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edition 5 (230)
May 2018
Investment & Finance

The distress of investment

Interviewer Rafał Ostrowski

The distress of investment
Maxim Shkolnick, partner at Focus Estate Fund

The first time we heard of Focus Estate Fund was when you bought the Galeria Sandomierz mall in mid-2016 and later when you bought a centre in Ostrava a couple of months later. What are the reasons for a Kyiv-based firm to focus on real estate in Poland and the Czech Republic?


Maxim Shkolnick, partner at Focus Estate Fund: The strategy of our fund from the start has been to focus on the markets of Eastern Europe, in particular on medium-sized commercial real estate projects. The logic behind this is quite simple - the economies of these countries are growing steadily, the business environments are transparent and favourable. Besides, our experience of the Polish market has been good having been a shareholder of Polish company Kleba Invest even before it debuted on the Warsaw Stock Exchange. This is a Polish real estate developer that specialises in defining the strategy of retail parks as well as constructing, leasing and selling them. The deciding factors during the decision making were the low interest rates, the high yields with minimal risks in retail real estate and adequate liquidity.

Could you tell us something about the origins of the Focus Estate Fund?

The partners are Andriy Kozin, Mykola Stetsenko, Oleksandr Romanyshyn and myself. The partners as well as fund’s management team are located in Kyiv, Ukraine. As I mentioned Andriy and I were shareholders of the Kleba Invest, which went public on the WSE. This was the reason we would often visit Poland and we gained a lot of useful market insights. Medium-sized retail properties seemed to be a window of opportunity for us so we decided to fill this gap. As for our geographical origin, in the modern world this is irrelevant. The founders and partners might be in Ukraine, but the business is in Poland, Czech Republic, and the professionals we work with are located all over Europe. To give you an example, back in 2012 Google bought a start-up company called Viewdle. I had the pleasure of being one of its founders. At that time everybody called Viewdle a Ukrainian company. Although its sales office was in Los Angeles, the company was registered in Delaware and it had offices in Kyiv and Puerto-Rico.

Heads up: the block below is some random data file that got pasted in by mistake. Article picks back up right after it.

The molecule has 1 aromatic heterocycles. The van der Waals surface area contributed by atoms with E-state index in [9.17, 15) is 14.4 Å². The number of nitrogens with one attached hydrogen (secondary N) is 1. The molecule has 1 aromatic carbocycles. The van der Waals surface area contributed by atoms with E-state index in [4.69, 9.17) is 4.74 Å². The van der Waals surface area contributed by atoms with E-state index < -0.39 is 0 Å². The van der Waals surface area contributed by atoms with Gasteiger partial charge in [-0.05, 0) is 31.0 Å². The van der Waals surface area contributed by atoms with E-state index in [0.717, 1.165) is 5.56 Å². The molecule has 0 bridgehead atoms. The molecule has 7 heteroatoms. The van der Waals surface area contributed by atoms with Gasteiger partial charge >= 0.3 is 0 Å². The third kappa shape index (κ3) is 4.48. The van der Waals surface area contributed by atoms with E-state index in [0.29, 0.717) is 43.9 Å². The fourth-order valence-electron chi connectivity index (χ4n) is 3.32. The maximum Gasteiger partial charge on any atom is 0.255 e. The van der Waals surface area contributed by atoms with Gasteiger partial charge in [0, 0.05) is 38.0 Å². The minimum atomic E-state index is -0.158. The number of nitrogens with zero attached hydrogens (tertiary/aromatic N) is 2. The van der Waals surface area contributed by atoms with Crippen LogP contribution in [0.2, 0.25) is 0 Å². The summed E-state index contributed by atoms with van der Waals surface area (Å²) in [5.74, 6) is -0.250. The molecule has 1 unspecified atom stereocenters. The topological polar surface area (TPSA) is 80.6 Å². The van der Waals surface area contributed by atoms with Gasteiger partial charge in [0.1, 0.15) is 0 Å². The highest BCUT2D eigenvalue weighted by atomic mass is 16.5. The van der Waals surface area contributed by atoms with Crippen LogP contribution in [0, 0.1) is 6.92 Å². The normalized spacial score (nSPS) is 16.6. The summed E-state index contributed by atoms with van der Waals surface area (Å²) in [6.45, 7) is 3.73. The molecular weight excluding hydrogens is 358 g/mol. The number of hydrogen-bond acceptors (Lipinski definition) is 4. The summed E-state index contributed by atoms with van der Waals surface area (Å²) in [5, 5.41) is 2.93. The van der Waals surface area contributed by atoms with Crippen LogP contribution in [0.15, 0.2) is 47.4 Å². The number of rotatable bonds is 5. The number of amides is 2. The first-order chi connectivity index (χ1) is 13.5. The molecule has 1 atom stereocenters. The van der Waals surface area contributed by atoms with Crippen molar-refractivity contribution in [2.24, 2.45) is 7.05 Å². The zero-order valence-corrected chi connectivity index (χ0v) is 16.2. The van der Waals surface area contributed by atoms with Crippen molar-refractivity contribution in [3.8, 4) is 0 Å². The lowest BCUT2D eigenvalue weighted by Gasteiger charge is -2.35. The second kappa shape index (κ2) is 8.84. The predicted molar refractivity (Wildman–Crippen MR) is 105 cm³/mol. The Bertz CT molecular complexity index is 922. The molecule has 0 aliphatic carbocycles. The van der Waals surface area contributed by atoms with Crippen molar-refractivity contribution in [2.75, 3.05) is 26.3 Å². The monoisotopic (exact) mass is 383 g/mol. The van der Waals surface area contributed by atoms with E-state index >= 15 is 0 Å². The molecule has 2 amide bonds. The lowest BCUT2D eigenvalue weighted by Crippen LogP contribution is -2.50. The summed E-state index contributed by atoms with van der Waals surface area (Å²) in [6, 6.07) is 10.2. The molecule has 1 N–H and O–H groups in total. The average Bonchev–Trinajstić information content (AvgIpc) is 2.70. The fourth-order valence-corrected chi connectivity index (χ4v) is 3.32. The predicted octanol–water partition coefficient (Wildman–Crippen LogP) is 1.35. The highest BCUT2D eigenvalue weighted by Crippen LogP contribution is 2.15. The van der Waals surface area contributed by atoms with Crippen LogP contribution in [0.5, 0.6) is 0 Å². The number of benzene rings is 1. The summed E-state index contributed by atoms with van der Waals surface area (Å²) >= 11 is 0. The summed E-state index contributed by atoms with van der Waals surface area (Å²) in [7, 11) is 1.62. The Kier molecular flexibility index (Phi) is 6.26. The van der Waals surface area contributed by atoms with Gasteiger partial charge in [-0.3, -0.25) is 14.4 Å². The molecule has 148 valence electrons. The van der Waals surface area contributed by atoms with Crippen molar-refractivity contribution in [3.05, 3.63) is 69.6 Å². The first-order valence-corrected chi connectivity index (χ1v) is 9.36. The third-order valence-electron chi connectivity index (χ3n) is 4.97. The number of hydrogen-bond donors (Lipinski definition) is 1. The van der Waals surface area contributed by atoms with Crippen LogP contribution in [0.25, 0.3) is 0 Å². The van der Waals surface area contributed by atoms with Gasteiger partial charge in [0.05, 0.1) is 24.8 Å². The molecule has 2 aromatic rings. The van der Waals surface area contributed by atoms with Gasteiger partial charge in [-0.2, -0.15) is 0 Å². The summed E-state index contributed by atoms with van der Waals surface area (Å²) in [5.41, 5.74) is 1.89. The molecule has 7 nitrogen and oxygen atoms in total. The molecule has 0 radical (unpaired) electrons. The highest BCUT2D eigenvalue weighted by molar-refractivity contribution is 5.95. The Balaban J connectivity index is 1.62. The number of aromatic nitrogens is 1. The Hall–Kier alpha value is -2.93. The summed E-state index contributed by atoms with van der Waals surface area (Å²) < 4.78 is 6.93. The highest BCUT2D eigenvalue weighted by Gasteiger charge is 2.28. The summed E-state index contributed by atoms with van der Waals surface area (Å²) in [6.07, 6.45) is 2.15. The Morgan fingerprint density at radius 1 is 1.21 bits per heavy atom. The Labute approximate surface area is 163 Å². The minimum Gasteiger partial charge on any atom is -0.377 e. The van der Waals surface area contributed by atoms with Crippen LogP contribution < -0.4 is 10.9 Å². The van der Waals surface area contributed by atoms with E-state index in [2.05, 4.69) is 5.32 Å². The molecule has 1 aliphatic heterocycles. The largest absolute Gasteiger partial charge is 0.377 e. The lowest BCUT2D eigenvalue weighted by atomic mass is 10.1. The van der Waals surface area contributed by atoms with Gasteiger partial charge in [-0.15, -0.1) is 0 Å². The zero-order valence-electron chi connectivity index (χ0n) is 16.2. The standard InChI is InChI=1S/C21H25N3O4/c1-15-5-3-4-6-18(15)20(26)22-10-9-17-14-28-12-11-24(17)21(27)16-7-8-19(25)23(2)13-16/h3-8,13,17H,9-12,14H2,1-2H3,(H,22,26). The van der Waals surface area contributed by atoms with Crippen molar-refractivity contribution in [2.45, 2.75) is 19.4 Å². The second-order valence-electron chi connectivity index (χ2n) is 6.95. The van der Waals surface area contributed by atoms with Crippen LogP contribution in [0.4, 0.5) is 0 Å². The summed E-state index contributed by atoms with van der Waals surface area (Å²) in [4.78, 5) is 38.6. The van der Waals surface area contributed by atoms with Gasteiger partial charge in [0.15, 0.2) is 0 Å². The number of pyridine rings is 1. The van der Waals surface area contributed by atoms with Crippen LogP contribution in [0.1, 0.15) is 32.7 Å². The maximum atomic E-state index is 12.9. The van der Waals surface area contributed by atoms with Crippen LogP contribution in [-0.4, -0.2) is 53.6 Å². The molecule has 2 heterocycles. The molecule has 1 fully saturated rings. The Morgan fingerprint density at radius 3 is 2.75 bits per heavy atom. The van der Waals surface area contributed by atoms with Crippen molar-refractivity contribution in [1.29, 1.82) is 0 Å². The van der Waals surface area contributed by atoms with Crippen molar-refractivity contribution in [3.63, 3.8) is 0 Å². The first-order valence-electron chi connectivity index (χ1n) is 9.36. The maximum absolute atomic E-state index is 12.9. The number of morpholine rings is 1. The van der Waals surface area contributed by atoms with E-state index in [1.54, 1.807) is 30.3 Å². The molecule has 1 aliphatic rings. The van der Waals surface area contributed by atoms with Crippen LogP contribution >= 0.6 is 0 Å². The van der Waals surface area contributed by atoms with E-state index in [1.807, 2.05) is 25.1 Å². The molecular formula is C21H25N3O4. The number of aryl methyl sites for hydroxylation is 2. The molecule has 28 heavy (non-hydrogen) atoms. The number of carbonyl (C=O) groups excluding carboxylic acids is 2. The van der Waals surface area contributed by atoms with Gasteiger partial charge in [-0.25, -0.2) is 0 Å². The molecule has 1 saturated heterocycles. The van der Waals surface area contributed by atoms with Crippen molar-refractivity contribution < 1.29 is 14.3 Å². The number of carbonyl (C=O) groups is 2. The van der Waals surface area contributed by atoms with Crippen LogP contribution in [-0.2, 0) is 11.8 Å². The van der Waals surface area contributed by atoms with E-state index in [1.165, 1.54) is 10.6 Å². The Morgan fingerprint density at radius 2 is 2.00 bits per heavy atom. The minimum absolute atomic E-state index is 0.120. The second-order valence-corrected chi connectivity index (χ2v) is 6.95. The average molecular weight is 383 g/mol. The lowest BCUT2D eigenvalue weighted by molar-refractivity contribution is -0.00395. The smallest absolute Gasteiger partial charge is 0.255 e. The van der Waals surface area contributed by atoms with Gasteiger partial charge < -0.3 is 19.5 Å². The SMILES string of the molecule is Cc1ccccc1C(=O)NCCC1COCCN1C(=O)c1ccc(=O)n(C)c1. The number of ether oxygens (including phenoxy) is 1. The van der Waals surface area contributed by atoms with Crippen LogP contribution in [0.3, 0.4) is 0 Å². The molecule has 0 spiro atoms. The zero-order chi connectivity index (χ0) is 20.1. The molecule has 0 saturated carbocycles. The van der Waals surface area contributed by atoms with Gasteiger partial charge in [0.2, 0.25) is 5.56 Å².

How do you raise your equity?

At the moment we are not doing any fundraising. The overall value of our investment commitments currently exceeds the volume of the deals flowing through our funnel. We do not raise money from institutional funds as our investors are high net worth individuals.

You buy non-prime retail properties why do you have this particular focus?

By looking at the name of our fund you can see that focus is in our DNA. Obviously non-prime (medium-sized) retail with a total gla of up to 10,000 sqm in second and third tier cities have far less entry capital requirements and fewer potential buyers in the market (as most players look at retail developments with more than 10,000 sqm gla due to the associated overheads) and as a result such properties show good yields. Thus our target assets are moderately priced and in most cases have management issues that need to be remedied in order to increase project NOI. For instance, our last acquisition in Poland was Galeria Eden in Zgorzelec. We’ve identified that the centre has the potential to be redeveloped into a retail park, which is exactly what we are going to do with our Polish development partner Młyn Retail Park. The planned volume of capital investment comes to EUR 1.5 mln.

Is there a lot of competition to buy this particular type of product?

When we meet either with sellers or consultants, we always stress that we are looking for properties that are in some way distressed. For example, all four of our assets (two in Poland and two in the Czech Republic) had management issues (vacancy, a low weighted average unexpired lease term, etc.). This pushed the price down and helped us to negotiate good deal terms. The Galeria Sandomierz shopping centre in Poland was a bank asset not typically held by a financial institution. We bought it. Centro Ostrava (one of our assets in the Czech Republic) was owned by a fund that had reached its expiry term. Most Retail Park had an enormous vacancy rate of 30 pct. To put it in other words, we will buy a somewhat sickly patient, provide him with the right medicine, give him food, let him sleep and exercise and then enjoy his increased productivity afterwards.

What other countries are you going to invest in?

We would like to keep our focus on Poland and the Czech Republic. These countries have demonstrated the highest liquidity rates in retail among those countries that until recently were collectively referred to as Emerging European states. We are currently monitoring the Hungarian, Slovak and Romanian markets. But we’re not yet ready to make acquisitions over there. Maybe next year.

How many more assets do you still want to buy?

There are properties in both Poland and Czech Republic we are interested in and we are negotiating for them at the moment. We plan to create a portfolio of 50,000 sqm gla. This year we plan to acquire two more retail assets as well as two or three in 2019. Once we have completed our portfolio and the assets start performing as we expect them to it is highly probable we will establish a second fund with a niche retail mandate.


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